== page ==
Everything Isn't Always Wonderful in Wonderland
Meredith is not “Wonderland” for everyone; there is a certain demographic that gets overlooked. Those with disabilities at Meredith are sometimes not welcome and spaces are not often accessible to them. Accommodations are not always recognized by other students, faculty and staff. However, just because it doesn’t affect you, it doesn’t mean it is okay to turn a blind eye. People who don’t have disabilities may not realize what life is like at Meredith with one. You also may have never experienced how students with disabilities are treated academically. There’s so much that can be done to help understand what it is like and aid in the improvement of accommodations at Meredith.
It can be hard for those without disabilities to realize what Meredith is like for those with one. One student, who wished to remain anonymous and will be referred to as Student 1, commented on her experience with students here at Meredith. She explained, “I wish students would not immediately shut down students with disabilities. You don’t know their background and what they have gone through.” Not all of us may get to experience negative attention or nasty stares from people who belittle those with disabilities. We also don’t get to know what it feels like to be outcast because of something that is beyond our control. Student 1 later implored people to remember that “we are all here together...be open, kind and patient with those who might struggle more.” We, as a community, can make the right choice and choose to include those who are frequently excluded.
Traditions aren’t designed to be inclusive of everyone at Meredith. Student 1 also noted, “Cornhuskin’ skits have boundaries and seem to discriminate against and don’t accommodate those who are disabled physically. [It] shuts them out of important traditions [in] Meredith’s culture.” The biggest tradition of the school seems to be the most exclusive as well; this doesn’t just go for the disabled community either. Not being able to enjoy or be a part of Meredith’s most prominent tradition is a major flaw that needs to be addressed. We should be including everyone in Cornhuskin’ and all events. By making our events inaccessible, we are making the institution inaccessible, and we are eliminating the potential to gain more amazing women leaders and taking away their access to a renowned education.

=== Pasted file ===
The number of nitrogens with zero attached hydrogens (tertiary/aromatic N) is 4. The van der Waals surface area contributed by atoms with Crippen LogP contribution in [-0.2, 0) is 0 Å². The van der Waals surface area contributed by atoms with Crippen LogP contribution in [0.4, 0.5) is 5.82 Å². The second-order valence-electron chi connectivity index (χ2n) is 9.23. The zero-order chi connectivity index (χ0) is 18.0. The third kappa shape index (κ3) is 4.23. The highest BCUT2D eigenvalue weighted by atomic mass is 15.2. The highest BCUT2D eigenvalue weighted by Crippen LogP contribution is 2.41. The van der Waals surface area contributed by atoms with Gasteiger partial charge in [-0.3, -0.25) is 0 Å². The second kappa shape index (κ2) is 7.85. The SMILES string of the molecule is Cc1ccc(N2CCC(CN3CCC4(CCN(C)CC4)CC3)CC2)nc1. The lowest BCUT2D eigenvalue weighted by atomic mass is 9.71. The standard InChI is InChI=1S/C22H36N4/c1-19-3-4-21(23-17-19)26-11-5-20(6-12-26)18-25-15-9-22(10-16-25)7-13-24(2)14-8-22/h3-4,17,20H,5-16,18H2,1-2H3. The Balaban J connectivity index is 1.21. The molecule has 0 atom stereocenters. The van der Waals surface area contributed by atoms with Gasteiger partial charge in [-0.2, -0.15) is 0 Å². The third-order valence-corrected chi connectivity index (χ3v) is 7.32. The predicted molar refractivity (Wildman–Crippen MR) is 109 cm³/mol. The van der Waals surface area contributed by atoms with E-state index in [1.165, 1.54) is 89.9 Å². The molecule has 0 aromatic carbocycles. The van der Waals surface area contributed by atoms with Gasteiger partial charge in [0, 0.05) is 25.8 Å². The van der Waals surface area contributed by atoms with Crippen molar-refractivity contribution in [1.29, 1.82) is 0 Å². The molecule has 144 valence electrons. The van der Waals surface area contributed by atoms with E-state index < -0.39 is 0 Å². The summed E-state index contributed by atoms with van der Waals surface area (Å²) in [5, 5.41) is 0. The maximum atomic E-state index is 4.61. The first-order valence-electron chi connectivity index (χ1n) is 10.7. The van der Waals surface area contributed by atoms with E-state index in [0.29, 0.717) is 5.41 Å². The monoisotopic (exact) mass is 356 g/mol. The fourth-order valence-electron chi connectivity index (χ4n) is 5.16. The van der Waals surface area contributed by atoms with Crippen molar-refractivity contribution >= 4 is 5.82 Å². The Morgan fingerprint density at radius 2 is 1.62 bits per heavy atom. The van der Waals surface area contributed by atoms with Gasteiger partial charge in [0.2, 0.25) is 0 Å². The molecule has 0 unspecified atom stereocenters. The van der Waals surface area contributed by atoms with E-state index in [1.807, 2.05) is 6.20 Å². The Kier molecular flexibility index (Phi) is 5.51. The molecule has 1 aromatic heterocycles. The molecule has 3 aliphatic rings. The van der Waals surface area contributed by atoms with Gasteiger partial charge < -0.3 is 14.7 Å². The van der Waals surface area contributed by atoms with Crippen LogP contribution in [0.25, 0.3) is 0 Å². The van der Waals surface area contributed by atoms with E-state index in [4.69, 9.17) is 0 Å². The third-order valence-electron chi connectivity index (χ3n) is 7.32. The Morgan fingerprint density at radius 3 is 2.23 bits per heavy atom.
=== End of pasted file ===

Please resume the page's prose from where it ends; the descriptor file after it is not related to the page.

Since our transition online, some students have had different experiences than others, especially when it comes to accessibility. Hannah Brittain-Dubois, ‘22, commented, “Since being online it hasn’t been as great as before. It’s more beneficial to see professors in person because then they can see or better understand our issues. Obtaining accommodations and actually following them is a problem as well. Some professors aren’t keeping up.” With online learning being a difficult transition, accommodations are needed now more than ever. Students who can only take printed notes and tests may run into issues, especially with the transition online.
There are things within our academics that need to change. Student 1 commented on her experience with professors here at Meredith, stating that “Meredith could have professors who have empathy for students with disabilities. They treat me differently because I learn differently. Some are not willing to help and make me feel dumb when I leave the class. As a whole, I feel like if professors are more open to communicating with students with a disability, they could know how to treat the situation better.” Many students are often not given the time or resources needed to help them succeed; we are letting down our community by not helping and showing empathy to the students who need it.
There are many things that can be done to help students and to be more mindful when it comes to disabilities on campus. One of the biggest things can be the act of educating yourself; learning what rules are in place and should be obeyed is a major help. There are also clubs and organizations that you can join to help educate or gain a new perspective for yourself, such as Meredith’s Angels for Disability Advocacy club or Angels for Autism. Both of these clubs are a great way to join a community that cares about these issues. If you are reading this, you can no longer say you are unaware of the issues. We all have a say in the future of how we handle disabilities and cannot stay silent any longer.
By Kaylee Haas, Staff Writer